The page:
As is customary in Dubai, everything was very well organized, we were picked up at the front of the terminal by an emirates bus and taken to our partner hotel.
On the drive in, Dubai looks less like the glitzy over the top city from travel magazines and TV adverts and more like a simply very well run city should look.
The roads are pristine, well lit, signed and furnished. The bus stops neat and uniform with digital bus schedule signs (and even come with sliding doors to shelter occupants from the rain – they don’t have to worry about homeless people making them a home here, they don’t have homeless people).
Why can’t Nairobi, heck, every city and town in Kenya be like this, oh yeah I forgot, our leaders are more interested in lining their pockets and staying power than making our country better. Silly me!
We get to our hotel, which to me comes across as a pretty nice but you can’t help feeling, pretty routine for this place.
Get over exposed to luxury and you know what, before you know it, you begin to take it for granted.
It becomes passé. Stops impressing and simply becomes what you expect. Your expectations adjust. That’s what exposure does to you. Whoever wrote the prince and the pauper must have realized this all too well.
I have a target in mind for my next day’s tour. I’ve always wanted to visit the Dubai International Financial Centre.
I have an interest in capital markets and I better not get into that lest I risk boring everyone to death. But I am determined to go there and see it for myself.
So the next morning bright and early, I get up, survey the debris left over as a result of my last night’s enthusiastic assault on the mini bar, shake my head in amazement at how when one thinks they are being perfectly normal when drunk, they are actually raising hell and decide to put the thought to the back of my mind and hit the shower.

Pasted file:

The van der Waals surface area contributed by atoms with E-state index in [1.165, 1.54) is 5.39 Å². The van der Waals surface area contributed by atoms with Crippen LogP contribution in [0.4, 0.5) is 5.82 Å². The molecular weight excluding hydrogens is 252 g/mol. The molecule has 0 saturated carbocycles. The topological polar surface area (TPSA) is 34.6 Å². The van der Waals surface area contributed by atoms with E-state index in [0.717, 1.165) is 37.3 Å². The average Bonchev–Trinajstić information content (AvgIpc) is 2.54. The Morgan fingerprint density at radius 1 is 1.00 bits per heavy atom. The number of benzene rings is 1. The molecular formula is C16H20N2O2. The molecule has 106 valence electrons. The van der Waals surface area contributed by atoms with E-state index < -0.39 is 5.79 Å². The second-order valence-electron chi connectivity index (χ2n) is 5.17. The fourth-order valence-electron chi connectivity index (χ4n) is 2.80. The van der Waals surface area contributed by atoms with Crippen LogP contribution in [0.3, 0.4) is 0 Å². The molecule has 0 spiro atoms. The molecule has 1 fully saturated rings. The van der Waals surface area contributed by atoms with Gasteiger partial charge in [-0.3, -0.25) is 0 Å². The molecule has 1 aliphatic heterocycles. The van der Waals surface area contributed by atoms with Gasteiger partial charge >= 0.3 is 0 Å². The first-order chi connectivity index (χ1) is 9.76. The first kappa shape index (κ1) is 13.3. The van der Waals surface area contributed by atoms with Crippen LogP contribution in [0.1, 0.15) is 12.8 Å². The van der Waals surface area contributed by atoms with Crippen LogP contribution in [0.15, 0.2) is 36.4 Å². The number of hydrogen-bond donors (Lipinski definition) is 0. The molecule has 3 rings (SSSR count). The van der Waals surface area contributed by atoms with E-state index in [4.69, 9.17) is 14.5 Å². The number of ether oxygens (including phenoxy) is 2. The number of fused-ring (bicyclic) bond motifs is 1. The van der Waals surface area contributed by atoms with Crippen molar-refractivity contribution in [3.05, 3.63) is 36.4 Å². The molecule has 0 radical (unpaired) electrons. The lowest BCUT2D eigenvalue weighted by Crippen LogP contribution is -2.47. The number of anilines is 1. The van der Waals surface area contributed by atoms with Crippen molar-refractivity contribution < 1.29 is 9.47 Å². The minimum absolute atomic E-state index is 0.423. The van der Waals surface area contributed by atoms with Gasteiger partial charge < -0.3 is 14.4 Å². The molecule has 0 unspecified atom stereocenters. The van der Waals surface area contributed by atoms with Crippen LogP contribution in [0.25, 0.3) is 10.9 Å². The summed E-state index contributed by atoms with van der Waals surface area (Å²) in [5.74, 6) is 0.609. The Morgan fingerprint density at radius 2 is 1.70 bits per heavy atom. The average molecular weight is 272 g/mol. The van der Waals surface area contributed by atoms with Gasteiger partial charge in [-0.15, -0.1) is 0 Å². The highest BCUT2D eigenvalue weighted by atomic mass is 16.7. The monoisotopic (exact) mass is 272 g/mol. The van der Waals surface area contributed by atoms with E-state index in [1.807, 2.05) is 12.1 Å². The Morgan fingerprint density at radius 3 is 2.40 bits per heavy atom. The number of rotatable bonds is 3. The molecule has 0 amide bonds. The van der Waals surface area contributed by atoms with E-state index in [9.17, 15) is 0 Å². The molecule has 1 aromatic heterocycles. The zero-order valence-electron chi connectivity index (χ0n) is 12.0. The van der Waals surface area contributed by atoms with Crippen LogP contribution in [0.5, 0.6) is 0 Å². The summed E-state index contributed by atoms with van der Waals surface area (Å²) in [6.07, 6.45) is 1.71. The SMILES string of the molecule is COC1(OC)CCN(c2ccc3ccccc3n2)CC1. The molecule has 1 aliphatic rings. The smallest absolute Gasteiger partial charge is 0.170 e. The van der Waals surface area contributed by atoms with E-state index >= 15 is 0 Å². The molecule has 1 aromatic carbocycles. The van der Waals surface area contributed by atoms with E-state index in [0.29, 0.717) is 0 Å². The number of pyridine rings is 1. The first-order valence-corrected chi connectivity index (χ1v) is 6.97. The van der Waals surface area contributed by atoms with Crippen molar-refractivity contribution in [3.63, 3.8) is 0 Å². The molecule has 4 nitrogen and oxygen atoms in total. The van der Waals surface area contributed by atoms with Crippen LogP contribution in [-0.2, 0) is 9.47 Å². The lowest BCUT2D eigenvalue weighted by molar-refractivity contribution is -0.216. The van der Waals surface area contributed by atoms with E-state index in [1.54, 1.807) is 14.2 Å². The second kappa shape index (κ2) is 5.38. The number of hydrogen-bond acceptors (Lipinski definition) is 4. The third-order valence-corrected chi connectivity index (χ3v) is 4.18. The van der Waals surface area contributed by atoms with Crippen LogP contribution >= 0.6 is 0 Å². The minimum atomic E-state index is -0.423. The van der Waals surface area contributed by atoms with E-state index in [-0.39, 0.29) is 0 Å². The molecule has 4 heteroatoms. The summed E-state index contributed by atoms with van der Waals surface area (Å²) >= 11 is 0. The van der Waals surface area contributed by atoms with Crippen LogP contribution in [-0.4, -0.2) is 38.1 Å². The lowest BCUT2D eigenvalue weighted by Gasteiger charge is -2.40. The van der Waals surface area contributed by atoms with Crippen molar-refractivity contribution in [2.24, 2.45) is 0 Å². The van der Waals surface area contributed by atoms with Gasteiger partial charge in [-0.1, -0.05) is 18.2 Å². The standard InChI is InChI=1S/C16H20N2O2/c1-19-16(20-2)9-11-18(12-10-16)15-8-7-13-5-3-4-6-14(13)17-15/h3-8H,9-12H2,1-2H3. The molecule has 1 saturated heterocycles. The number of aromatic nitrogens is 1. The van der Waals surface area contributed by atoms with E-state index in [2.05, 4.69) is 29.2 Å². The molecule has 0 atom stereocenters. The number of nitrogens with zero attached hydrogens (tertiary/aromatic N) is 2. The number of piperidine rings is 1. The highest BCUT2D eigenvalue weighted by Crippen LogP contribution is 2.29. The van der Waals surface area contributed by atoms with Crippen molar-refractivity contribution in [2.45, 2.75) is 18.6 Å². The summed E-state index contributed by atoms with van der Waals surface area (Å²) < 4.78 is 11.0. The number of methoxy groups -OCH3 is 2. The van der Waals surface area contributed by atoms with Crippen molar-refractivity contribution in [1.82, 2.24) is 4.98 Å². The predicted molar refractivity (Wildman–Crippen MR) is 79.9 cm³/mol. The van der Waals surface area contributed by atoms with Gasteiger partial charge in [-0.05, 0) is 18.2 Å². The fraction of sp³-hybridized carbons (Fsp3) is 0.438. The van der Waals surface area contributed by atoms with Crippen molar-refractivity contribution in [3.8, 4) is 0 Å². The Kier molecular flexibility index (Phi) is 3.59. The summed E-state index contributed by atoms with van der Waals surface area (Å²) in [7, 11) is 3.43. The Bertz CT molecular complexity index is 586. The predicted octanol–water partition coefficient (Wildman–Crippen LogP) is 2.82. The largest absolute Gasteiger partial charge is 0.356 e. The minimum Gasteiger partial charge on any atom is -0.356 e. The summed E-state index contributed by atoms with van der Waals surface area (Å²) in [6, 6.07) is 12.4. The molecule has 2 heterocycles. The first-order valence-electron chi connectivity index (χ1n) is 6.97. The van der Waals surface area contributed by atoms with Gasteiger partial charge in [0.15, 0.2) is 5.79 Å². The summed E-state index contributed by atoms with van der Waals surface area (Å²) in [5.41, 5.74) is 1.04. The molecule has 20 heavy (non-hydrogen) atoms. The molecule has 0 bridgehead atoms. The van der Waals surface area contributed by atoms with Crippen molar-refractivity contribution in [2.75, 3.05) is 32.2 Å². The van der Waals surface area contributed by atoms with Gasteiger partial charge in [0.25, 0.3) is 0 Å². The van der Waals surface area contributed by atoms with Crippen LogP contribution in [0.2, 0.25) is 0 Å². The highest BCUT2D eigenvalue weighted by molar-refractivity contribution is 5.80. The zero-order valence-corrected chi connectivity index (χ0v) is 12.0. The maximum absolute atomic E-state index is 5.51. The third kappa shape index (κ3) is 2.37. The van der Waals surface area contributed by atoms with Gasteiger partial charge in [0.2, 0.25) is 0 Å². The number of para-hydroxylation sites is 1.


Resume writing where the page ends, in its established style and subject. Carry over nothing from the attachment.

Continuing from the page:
Naturally the shower isn’t and ordinary shower and the towel racks are heated and blah and blah … and I change, get myself a bottle of water from the mini bar and go down to the street to holler a cab.
I holler a cab and a. the first one stops b. unlike Casablanca, 30 more people don’t hop in with me. Cool. At least in some ways things are a bit more like home.
I want to go to the DIFC I say and the Pakistani cab driver gives me a knowing nod and a smile as if to say, you know you’re going to get your socks blown off ‘dude’ or whatever ‘dude’ is in Pakistani.
We start to make our way there through the city. For a Saturday the traffic is surprisingly light, then I realize, that Sautrday is their Sunday and their weekend starts on Thursday and work week on Sunday! Try getting your Kenyan head around that!
As we approach the CBD, this large silhouette starts to emerge in the distance our of a hazy fog. It has that strange grayscale tone that nature seems to give to things that are large and far away when looked at with the naked eye. Then I go, “oh my goodness”! My cab driver repeats that knowing smile and there it is, poking right into the sky, the tip of the building almost out of sight, the Burj-Al-Arab, tallest building in the world, a good half a kilometer in height and looking like something out of Coruscant in Star Wars. All that’s missing is the flying cars.